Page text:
Old Jan 9th, 2003, 06:55 AM
  #6  
xxx
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After travelling all over Europe with an infant, in my view Italy is by far the best country in Europe for babies, although we have never had a serious problem anywhere. Many restaurants will have high chairs unlike elsewhere. When we were there, often restaurant staff would want to feed or entertain our son and many times they brought him into the kitchen to show the chef (this requires a bit of faith for the parents).
 
Old Jan 9th, 2003, 07:02 AM
  #7  
Karen
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Brian -

We have taken our 4 year old three times starting at 9 months, and our 2 year old last fall when she was about 20 months old. We have had wonderful experiences with both of them. We have traveled with them in France, Italy, Switzerland, Austria and Germany. We have been welcomed everywhere, probably more so than in most places in the States. I do ask at each hotel if they are OK with children, and only 2 hotels (which were rather small and expensive) said there was no problem.

I agree about taking your own car seat. We also always have traveled with diapers and food, although both are readily available over there. I just like the brands we use. You tend to find pampers most everywhere, but do not find huggies. They are also more expensive. It all depends if you are going to have a car or not. We always picked up a car on arrival, so it was just as easy to pack a box of diapers and food and leave it in the car. Good luck.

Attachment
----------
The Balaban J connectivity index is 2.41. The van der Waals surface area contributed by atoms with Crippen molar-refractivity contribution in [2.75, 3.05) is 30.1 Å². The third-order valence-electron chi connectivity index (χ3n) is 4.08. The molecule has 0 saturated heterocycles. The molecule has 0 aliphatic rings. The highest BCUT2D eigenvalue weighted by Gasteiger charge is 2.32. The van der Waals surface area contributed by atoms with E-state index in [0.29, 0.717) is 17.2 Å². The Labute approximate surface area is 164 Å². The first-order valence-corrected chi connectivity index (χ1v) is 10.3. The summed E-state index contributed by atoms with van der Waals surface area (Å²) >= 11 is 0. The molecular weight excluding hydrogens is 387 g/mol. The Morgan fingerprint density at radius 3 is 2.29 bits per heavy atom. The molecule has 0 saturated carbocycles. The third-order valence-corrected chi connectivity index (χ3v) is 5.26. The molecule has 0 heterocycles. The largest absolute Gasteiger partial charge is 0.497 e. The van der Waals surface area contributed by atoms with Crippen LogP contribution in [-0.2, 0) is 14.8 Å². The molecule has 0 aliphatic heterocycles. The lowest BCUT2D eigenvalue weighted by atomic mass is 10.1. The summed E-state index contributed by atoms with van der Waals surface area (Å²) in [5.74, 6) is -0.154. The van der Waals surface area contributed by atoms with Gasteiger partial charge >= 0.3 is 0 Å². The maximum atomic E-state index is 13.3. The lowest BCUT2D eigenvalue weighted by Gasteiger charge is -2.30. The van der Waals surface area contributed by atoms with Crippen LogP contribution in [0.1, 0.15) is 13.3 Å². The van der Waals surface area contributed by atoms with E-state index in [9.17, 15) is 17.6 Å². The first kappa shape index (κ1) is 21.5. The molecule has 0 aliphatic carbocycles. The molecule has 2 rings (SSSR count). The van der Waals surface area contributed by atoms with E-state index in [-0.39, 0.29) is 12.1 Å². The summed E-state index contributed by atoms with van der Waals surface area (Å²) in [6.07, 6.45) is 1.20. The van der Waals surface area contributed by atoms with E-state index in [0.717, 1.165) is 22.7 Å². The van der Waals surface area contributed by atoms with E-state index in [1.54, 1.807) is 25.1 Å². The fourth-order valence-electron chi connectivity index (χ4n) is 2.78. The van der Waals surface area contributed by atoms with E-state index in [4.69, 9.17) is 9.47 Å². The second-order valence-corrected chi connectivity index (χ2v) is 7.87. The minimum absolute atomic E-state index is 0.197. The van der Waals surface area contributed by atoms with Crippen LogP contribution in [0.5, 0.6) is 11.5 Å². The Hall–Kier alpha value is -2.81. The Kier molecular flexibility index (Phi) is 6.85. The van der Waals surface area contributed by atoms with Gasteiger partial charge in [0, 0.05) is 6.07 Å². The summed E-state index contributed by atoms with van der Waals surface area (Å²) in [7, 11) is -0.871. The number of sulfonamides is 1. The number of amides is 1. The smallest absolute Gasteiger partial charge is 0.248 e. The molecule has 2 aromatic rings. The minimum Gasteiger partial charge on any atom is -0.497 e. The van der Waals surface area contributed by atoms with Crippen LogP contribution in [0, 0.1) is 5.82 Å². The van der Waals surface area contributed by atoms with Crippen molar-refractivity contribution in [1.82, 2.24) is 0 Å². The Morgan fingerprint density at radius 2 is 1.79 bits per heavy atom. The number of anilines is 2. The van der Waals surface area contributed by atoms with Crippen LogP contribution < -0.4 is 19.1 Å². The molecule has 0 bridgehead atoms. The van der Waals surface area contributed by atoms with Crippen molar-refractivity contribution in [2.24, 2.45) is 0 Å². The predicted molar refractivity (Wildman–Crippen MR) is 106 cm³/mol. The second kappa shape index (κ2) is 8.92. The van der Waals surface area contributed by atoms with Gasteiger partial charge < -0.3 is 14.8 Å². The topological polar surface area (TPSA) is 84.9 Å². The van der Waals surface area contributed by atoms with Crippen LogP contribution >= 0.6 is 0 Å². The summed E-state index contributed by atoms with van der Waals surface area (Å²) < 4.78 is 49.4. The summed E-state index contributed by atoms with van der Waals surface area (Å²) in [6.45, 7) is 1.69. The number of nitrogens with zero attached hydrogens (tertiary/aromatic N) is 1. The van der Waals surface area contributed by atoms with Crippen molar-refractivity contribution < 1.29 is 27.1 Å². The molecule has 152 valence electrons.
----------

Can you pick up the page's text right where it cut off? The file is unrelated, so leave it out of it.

Old Jan 9th, 2003, 07:12 AM
  #8  
Nancy
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Getting there is half the fun! We made the mistake (I wouldn't leave our 14 month old with loving grandparents) of taking our little one to Italy last year. The flight from Denver to Chicago wasn't too bad, but our baby cried virtually non stop all the way from Chicago to Rome. There was nothing we could do to quiet her down. I could have crawled under a seat. Most people tried to be nice, but many people were down right rude and gave us dirty looks and made under their breath comments as we de-planed in Rome. She was a perfect angel the whole time in Italy, but it started again on the plane back home, but not as bad, thank God. She wasn't teething and had no ear problems that we were aware of. I would think long and hard about taking a little one on a long plane ride again.
 
Old Jan 9th, 2003, 07:19 AM
  #9  
trying